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. Last Updated: 07/27/2016

Springboks Face Scandals, Injuries and New Zealand

DURBAN, South Africa -- Although New Zealand has suffered the loss of elegant fly-half Andrew Mehrtens, it pales into insignificance compared to the squalls that have hit the Springboks in advance of Saturday's first test in Durban.


The All Blacks, who beat South Africa in Saturday's Tri-Nations finale in Cape Town 29-18, lost Mehrtens to a knee injury on Tuesday.


Experienced Simon Culhane, who scored a record 45 points against Japan in last year's World Cup, replaces him in the only change from last weekend's team as the two countries begin a three-test series over three successive weekends.


But the host country has been beset by controversy and scandal.


On Thursday it was announced that utility back James Small was to be disciplined for attending a nightclub into the early hours of the morning less than 48 hours before kickoff in Cape Town.


Small, who is South Africa's most capped post-apartheid international with 31 appearances, had already been excluded for the Durban test on his home turf. Any further punishment is still to be announced.


While Small was being hauled over the coals, hooker James Dalton, sent off and banned for fighting from last year's World Cup, was recalled.


Prop Os du Randt appeared to be fortunate to retain his place after being fined and severely reprimanded for feigning injury in order to be replaced in the Cape Town test.


Local newspapers reported du Randt left the field because he was "fed up" with the way the game was going.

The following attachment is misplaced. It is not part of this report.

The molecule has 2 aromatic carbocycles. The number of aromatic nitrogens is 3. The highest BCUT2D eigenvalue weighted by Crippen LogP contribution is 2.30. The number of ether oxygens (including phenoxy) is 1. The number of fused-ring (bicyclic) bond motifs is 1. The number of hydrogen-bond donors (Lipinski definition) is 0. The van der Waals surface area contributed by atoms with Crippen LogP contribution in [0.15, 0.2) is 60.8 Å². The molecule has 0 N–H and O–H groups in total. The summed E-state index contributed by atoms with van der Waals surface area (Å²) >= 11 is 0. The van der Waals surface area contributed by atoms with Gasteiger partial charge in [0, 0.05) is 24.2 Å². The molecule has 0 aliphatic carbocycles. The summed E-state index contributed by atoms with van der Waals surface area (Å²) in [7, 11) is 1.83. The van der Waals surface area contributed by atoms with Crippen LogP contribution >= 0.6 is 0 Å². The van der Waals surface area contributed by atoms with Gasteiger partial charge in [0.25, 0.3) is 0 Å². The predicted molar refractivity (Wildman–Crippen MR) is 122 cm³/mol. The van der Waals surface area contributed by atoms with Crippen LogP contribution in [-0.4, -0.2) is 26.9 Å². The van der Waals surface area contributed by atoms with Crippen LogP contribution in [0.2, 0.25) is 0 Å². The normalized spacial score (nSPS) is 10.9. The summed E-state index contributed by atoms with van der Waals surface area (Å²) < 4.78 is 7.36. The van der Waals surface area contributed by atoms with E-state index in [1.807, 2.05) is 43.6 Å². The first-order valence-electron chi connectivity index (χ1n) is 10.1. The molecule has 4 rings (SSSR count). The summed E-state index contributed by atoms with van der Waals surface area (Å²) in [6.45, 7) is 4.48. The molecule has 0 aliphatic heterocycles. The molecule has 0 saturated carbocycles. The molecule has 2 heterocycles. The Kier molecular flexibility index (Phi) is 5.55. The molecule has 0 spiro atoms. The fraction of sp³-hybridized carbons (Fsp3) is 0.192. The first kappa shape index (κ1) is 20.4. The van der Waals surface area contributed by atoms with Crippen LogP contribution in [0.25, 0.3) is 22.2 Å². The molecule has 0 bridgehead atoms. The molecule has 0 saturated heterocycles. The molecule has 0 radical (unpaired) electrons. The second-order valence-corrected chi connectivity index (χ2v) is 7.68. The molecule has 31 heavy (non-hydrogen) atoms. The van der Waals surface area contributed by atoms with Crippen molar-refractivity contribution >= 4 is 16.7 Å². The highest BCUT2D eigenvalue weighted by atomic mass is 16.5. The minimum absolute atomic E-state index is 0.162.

Perhaps even more controversially, hooker Henry Tromp, who served several months in jail over an assault conviction following the death of a black laborer, was awarded his first test cap.


Against that backdrop, Finance Minister Trevor Manuel was reported to have backed the All Blacks during the Cape Town test because Springbok rugby was "a white minority game."


All this comes on the back of a controversy over national flags and injuries to key players such as skipper Francois Pienaar, who is out of the series with a slipped vertebra in the lower neck sustained in last weekend's match against the All Blacks.


"The pressure has definitely been building up on us," said coach Andre Markgraaff. "But when things like this happen, sometimes it can make a side stronger. This team has received no credit for what it has achieved in the face of severe disruptions week after week."


New Zealand, flushed from their Cape Town win, have had a serene week in comparison despite the Mehrtens injury. The only selection dilemma facing coach John Hart was whether to recall giant winger Jonah Lomu.


He made a try-scoring return from injury in the 31-23 victory over Eastern Province in Port Elizabeth on Tuesday but looked less than fully fit following a torn cartilage problem in his left knee.


If New Zealand wins Saturday it will redress the imbalance, as they see it, of their meetings with South Africa.


The Springboks are the only country in world rugby to have won more games than they have lost against the All Blacks. A New Zealand win at Kings Park would give both sides 22 victories in the 75-year history of their meetings.